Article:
Winter driving conditions are going to start showing up, and agencies that do snow removal say they're ready to go.

The Ada County Highway District and the Idaho Transportation Department have been preparing and planning for months.

"As of November first, all of our equipment has been tested, loaded, all of our employees trained and we're ready to go once that first snowfall hits," said ACHD spokeswoman Nicole DuBois.

Part of that planning is budgeting, which is based off of what was used in the years before. Last winter, ACHD spent approximately $1.3 million on snow removal. That covers everything from salt to labor. The budget is broken down into categories.

"This year we budgeted about $180,000 for salt, about $450,000 for magnesium chloride," DuBois said. "Labor gets a little different because we have on-call people, so that number is a little different."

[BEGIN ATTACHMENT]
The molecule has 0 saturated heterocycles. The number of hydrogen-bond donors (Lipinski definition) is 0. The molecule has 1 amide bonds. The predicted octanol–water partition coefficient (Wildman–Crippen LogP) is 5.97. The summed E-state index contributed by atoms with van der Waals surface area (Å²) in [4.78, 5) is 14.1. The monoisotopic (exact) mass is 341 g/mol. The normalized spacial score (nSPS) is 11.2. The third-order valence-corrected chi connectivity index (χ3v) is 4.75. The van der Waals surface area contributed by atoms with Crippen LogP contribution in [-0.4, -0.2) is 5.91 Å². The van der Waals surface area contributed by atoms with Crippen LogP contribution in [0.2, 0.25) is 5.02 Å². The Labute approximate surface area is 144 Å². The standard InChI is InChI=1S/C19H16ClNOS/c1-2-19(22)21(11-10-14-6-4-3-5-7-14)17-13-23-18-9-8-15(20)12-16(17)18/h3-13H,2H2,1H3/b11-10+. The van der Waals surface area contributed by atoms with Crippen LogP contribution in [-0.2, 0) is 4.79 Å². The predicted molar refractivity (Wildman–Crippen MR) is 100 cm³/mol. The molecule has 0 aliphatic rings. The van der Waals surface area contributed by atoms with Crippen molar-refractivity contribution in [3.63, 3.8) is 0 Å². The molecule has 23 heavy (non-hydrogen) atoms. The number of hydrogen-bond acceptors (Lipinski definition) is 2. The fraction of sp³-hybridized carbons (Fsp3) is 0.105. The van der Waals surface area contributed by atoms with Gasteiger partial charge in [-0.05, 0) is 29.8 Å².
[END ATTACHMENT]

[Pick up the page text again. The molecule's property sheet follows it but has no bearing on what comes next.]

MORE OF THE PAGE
DuBois said funding for labor comes from a different budget: the maintenance budget, a $27 million budget that covers labor all year round. From that fund, she said they budgeted approximately $1.6 million for snow removal labor. The rest of the snow removal money comes from the general fund.

The crews removing snow are trained to know how and when to use each method to stay within the budget.

"The operators go out, they're checking their equipment, making sure everything is in order," DuBois said. "Then they actually go out and drive their route physically, so they can see with their own two eyes if there's anything different this year, if something else needs to be added."

ITD takes similar steps.

"Our snowplow crews are very familiar with our highway routes," ITD spokesman Adam Rush said. "They will plow the routes that have the highest volume of traffic on them first and then they'll work their way to other routes to plow those as well."

"They're able to make their own judgment calls," DuBois said. "What is needed where, if a little more treatment is needed somewhere, if they see some snow is drifting across the road that maybe they need to plow that area."

All of this is done with money on the mind.

"One of the big efforts the department has is to innovate and to be as efficient as possible, and to save as much money for our taxpayers as possible," Rush said.